Is it a car? Is it a scooter? Well neither actually it is the Twizy from French car giant Renault. Renault has always had a reputation for innovation and with their much anticipated new world order of electric vehicles which includes the Twizy, the Fluence saloon, Kangoo van and Zoe micromini.
“Twizy is part of a unique 4 electric vehicle line up that Renault has started to market, with Kangoo ZE and Fluence ZE on sale, and ZOE arriving in fall 2012. What makes Renault EVs better is the never seen before price, which is comparable to traditional vehicles’ and the comprehensive features, starting with state of the art real life range,” said Thierry Koskas, Director of the Electric Vehicle Program when Swide spoke to him about the forthcoming Twizy.
It’s not just Milan but many of the world’s major urban centres that are seriously restricting access by car in an effort to get their city centres moving again and more importantly to reduce pollution and make the centres of the largest cities more habitable.
There have been previous attempts at a serious electrically powered urban vehicle many of which have fallen flat, but when you look at the market needs for a solution such as this together with technological advances and the general zeitgeists that recognizes the imperative for change in the car market you can somehow feel it the air that the Twizy will hit the ground running. It all adds up to the perfect storm for the EV (Electric Vehicle).
“Indeed, we do think it’s the right timing for EV, because 2 key factors arrive simultaneously: the need to reduce as quickly as possible the CO2 footprint of transportation and the technical breakthrough of lithium based batteries that offer satisfactory range,” said Koskas.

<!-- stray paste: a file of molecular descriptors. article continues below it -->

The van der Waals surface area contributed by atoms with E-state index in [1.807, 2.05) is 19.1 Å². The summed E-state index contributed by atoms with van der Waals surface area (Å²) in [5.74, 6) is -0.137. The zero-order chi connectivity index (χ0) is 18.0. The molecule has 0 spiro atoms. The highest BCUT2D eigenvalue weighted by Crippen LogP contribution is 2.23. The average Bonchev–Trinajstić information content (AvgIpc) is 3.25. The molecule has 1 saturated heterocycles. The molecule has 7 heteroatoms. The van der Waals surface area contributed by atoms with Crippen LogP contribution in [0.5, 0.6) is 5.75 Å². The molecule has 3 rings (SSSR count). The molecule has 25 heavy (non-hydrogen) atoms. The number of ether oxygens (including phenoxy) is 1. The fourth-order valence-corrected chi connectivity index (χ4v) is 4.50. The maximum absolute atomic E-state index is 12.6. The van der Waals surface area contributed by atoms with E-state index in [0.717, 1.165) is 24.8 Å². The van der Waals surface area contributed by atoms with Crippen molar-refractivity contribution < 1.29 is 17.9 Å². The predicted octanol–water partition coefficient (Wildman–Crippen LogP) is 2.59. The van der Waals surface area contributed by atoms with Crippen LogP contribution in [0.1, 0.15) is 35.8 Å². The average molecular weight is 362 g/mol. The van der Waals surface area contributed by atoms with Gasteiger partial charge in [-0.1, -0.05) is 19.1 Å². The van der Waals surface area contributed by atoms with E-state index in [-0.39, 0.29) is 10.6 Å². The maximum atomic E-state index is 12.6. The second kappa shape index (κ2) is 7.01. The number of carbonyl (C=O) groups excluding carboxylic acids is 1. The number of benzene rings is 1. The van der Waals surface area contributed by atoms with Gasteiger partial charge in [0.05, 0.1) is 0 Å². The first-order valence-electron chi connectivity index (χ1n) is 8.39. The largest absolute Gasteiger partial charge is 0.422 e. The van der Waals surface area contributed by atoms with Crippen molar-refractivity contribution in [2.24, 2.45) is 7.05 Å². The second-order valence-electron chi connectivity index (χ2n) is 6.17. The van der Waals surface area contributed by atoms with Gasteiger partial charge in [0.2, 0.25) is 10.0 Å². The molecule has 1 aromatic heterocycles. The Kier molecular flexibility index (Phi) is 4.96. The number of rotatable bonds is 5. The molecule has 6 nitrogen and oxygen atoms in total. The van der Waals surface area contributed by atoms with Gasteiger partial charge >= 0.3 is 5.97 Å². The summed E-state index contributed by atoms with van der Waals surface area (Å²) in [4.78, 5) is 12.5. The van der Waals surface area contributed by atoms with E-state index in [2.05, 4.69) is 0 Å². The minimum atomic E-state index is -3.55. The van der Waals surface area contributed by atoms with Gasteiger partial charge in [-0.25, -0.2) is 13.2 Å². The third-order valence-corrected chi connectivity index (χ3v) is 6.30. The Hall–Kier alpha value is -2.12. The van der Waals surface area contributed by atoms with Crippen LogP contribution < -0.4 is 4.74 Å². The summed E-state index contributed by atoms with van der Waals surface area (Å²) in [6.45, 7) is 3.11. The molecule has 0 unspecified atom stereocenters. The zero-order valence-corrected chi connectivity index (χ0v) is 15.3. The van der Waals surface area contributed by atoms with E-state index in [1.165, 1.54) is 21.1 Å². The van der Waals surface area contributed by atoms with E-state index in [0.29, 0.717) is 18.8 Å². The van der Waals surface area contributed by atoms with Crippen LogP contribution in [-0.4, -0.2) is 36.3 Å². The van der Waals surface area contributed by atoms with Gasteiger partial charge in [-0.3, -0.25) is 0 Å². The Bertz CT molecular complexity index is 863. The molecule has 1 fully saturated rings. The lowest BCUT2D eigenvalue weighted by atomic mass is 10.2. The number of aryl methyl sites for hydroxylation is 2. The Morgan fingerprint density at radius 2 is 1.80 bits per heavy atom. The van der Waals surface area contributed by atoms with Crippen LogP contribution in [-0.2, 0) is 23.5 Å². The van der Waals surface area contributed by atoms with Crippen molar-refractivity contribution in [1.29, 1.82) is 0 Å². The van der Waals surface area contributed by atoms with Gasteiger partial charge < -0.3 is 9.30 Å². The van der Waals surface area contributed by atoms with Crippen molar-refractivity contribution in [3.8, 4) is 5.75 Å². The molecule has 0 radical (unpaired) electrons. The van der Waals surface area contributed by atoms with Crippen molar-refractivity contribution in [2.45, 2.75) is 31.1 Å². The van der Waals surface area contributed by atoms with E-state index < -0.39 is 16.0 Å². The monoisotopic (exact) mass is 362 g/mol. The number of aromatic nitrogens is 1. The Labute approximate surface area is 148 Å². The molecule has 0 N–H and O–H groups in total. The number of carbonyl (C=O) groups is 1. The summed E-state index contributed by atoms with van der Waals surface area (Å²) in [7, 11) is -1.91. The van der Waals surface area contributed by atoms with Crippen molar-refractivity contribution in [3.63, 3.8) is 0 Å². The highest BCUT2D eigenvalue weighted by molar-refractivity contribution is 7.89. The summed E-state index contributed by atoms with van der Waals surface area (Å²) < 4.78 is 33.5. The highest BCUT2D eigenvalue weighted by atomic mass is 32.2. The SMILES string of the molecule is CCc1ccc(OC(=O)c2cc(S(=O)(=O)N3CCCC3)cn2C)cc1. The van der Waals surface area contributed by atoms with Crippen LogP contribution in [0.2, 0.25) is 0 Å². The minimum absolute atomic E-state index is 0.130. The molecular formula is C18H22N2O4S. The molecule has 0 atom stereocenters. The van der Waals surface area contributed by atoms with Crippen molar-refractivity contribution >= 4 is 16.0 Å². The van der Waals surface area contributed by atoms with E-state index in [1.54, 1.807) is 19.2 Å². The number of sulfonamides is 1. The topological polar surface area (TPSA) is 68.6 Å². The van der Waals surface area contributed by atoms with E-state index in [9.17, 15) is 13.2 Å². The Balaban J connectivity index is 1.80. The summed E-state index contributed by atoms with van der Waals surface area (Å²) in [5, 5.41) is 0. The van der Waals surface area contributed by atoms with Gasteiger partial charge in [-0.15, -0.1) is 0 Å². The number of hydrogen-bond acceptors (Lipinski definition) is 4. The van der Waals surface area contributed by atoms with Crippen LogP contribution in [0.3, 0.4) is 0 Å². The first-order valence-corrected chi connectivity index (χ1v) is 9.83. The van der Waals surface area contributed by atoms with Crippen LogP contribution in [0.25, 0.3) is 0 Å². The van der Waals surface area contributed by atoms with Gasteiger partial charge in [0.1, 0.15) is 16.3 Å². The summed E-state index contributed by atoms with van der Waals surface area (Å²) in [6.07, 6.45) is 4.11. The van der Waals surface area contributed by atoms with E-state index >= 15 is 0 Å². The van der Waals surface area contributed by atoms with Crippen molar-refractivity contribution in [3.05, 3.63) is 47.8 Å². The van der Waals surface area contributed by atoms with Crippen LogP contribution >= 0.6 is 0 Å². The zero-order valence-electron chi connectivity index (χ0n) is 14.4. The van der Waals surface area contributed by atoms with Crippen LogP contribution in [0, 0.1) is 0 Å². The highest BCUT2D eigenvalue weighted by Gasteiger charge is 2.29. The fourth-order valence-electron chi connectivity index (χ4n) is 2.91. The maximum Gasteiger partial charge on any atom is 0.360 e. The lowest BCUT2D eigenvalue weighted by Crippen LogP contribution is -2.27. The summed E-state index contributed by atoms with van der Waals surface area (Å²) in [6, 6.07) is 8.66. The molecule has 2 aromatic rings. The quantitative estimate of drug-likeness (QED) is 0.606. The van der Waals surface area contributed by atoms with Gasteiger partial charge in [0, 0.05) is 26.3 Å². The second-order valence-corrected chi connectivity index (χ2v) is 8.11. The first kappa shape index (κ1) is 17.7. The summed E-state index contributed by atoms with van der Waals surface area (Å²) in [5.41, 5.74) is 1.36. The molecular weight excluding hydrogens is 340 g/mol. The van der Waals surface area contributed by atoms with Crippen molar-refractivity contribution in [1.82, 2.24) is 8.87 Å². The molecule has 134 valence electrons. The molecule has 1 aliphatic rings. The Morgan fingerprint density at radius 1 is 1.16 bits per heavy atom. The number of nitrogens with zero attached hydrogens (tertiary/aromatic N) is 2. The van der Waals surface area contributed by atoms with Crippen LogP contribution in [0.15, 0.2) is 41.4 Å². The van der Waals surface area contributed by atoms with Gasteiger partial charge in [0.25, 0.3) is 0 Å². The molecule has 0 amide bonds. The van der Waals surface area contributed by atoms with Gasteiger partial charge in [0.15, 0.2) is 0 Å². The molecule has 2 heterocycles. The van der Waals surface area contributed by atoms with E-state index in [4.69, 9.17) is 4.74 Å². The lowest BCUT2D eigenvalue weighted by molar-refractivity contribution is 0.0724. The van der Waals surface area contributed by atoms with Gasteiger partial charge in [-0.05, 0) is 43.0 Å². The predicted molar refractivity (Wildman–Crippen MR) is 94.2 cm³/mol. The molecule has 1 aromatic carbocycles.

Twizy is a perfect piece of modern vehicle design. Paired down to its absolute basics it is a solution born totally from the requirements of modern city life. If good design really can change the world and benefit our society then the Twizy deserves its place at the vanguard of modern eco revolution.
What we buy and drive has changed drastically over the last two decades. It was only in 2000 that the smart car really took to the streets in earnest. At the time, peope didn’t know what to think of them and it was a brave person who invested in the costly microcar. But today the smart is an everyday part of the cityscape.
It seems people are more open to new concepts than ever before. Yet necessity is the mother of invention and anyone who lives in the city will tell you that the nightmare of parking is one from which you never wake up and the days when you could go jogging in the city centre are long gone as he health risk of exposing yourself to air pollution far outweigh any health benefits from running. Something has to change and Twizy is that change.
“Twizy is not only an electric car but a whole new concept by itself. What Renault wants to offer is “4 wheels for the price of 2”, ie an alternative to 2 wheelers, with an incomparable level of safety and comfort. We do think there is a great expectation for this type of vehicle. The comparison with any microcar is irrelevant.,” continued Koskas.